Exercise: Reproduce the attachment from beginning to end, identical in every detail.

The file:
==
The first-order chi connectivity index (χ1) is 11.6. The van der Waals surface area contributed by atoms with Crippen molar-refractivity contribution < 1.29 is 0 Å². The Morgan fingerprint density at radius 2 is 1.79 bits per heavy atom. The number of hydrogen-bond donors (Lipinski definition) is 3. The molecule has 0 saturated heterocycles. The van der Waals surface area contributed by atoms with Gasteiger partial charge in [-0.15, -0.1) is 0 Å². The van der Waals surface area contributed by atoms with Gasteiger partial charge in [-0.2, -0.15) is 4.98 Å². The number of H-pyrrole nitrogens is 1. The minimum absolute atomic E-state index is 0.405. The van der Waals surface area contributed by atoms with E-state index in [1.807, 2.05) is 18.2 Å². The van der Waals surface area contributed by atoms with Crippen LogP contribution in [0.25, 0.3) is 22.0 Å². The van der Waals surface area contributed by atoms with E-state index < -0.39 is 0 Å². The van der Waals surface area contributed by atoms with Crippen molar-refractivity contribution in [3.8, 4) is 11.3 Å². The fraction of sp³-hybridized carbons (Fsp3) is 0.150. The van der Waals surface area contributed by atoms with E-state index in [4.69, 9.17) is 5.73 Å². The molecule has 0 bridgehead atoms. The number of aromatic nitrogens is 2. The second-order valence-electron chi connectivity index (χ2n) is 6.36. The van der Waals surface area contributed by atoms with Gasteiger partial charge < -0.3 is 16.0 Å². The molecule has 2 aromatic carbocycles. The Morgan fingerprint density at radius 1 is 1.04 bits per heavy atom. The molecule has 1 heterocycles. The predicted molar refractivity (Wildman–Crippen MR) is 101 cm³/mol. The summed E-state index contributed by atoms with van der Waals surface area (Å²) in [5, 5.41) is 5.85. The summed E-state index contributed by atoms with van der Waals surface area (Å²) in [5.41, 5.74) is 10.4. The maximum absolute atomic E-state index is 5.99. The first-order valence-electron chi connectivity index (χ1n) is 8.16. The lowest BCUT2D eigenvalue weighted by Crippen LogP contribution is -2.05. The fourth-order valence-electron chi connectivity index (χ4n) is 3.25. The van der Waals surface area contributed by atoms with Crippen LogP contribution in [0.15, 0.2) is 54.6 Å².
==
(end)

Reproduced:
The first-order chi connectivity index (χ1) is 11.6. The van der Waals surface area contributed by atoms with Crippen molar-refractivity contribution < 1.29 is 0 Å². The Morgan fingerprint density at radius 2 is 1.79 bits per heavy atom. The number of hydrogen-bond donors (Lipinski definition) is 3. The molecule has 0 saturated heterocycles. The van der Waals surface area contributed by atoms with Gasteiger partial charge in [-0.15, -0.1) is 0 Å². The van der Waals surface area contributed by atoms with Gasteiger partial charge in [-0.2, -0.15) is 4.98 Å². The number of H-pyrrole nitrogens is 1. The minimum absolute atomic E-state index is 0.405. The van der Waals surface area contributed by atoms with E-state index in [1.807, 2.05) is 18.2 Å². The van der Waals surface area contributed by atoms with Crippen LogP contribution in [0.25, 0.3) is 22.0 Å². The van der Waals surface area contributed by atoms with E-state index < -0.39 is 0 Å². The van der Waals surface area contributed by atoms with Crippen molar-refractivity contribution in [3.8, 4) is 11.3 Å². The fraction of sp³-hybridized carbons (Fsp3) is 0.150. The van der Waals surface area contributed by atoms with E-state index in [4.69, 9.17) is 5.73 Å². The molecule has 0 bridgehead atoms. The number of aromatic nitrogens is 2. The second-order valence-electron chi connectivity index (χ2n) is 6.36. The van der Waals surface area contributed by atoms with Gasteiger partial charge < -0.3 is 16.0 Å². The molecule has 2 aromatic carbocycles. The Morgan fingerprint density at radius 1 is 1.04 bits per heavy atom. The molecule has 1 heterocycles. The predicted molar refractivity (Wildman–Crippen MR) is 101 cm³/mol. The summed E-state index contributed by atoms with van der Waals surface area (Å²) in [5, 5.41) is 5.85. The summed E-state index contributed by atoms with van der Waals surface area (Å²) in [5.41, 5.74) is 10.4. The maximum absolute atomic E-state index is 5.99. The first-order valence-electron chi connectivity index (χ1n) is 8.16. The lowest BCUT2D eigenvalue weighted by Crippen LogP contribution is -2.05. The fourth-order valence-electron chi connectivity index (χ4n) is 3.25. The van der Waals surface area contributed by atoms with Crippen LogP contribution in [0.15, 0.2) is 54.6 Å².